Vineyarders attending the June 10 show will be among the first to hear music from the unreleased Negativity.
“Its title is a tongue-in-cheek, over the top statement,” Mr. McCauley says. “But it’s a pretty dark album. Nine of the 10 songs are pretty autobiographical... A couple of years went by, then I got serious about [life].”
Enlisting Mr. Berlin, who first met the songwriter on the Diamond Rugs side project, meant creating an album that was more polished, more reined in and “very focused on the hooks and catchiest parts.” Not quite a grab for the mainstream, the discipline of working with an outside producer of some renown helped hone the vision.
“Giving up so much control [was difficult], but he gravitates toward the nastiest stuff in our songs,” Mr. McCauley said. “He picked up the more twisted stuff, so it was a good positive experience.
“He pushed us. But it was great, because it wasn’t like we were just meeting him for the first time. He took 30 songs, picked the best 12. It’s very melodic, but also a little creepy at times.”
The ability to interject the baseness of life into songs that work the exhilaration of a good time, the loneliness of alienation and the swagger of being young is what gives Mr. McCauley’s songwriting its enduring quality. But it’s the frisson the band finds, especially on last year’s EP Tim, that captures the listener. Low slung, the grooves are draped with a scraped-knuckle immediacy from the barbed wire guitar downstrokes and thick clouds of B-3 pads.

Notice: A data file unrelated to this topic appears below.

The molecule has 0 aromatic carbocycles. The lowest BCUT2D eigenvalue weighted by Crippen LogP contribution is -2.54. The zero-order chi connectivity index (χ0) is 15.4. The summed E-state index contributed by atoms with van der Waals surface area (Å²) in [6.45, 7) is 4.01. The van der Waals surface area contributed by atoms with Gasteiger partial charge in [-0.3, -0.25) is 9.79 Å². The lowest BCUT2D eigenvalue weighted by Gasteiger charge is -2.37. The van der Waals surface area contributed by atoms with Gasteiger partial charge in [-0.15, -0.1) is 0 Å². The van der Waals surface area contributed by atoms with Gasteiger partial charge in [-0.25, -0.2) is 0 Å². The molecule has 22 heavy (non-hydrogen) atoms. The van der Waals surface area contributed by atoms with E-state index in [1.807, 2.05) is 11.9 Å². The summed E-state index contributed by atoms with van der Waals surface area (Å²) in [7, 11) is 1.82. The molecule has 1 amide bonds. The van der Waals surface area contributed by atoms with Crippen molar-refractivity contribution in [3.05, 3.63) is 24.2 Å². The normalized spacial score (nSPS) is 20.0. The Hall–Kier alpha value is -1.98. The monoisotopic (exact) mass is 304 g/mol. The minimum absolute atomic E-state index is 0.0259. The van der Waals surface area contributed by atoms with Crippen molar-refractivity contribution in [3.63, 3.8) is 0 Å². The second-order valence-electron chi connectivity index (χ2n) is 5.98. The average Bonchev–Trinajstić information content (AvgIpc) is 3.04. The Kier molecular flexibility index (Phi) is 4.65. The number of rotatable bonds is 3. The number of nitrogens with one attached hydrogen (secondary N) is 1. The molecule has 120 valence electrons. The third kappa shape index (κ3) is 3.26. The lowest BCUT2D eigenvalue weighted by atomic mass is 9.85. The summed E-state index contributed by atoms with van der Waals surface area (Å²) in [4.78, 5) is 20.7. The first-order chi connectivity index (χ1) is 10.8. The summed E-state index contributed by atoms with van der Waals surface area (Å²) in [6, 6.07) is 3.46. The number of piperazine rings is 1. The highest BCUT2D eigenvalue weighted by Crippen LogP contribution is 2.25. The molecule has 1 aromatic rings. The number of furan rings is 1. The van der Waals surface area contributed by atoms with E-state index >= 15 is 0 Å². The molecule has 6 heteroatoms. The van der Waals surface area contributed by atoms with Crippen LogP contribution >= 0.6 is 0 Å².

Evolution can be vexing for fans. Mr. McCauley knows it, and knows while it can make for intrigue on the bandstand, it often yields annoyance among the ticket buyers. But it’s not from a lack of passion from the hardcore, rather coming more from the diversity of the people who’ve embraced Deer Tick in its various incarnations.
“Our fans are insane. They’re all over the place in terms of what they want when they come to the shows, so it’s really hard,” Mr. McCauley says. “What you see is what you get . . . there’s no guarantees.
“And we don’t do the same thing exactly. That would suck. So you never know what you’re gonna get. It’s really hard to get away with not playing certain things. To not play Ashamed? That wouldn’t work at all.”
Mr. McCauley chuckles again as he admits this. Not quite marveling at the reality of the situation, but acknowledging that even a DIY guy who built it himself, colored outside the lines and became a regular musical guest on David Letterman actually has some realities he must respect.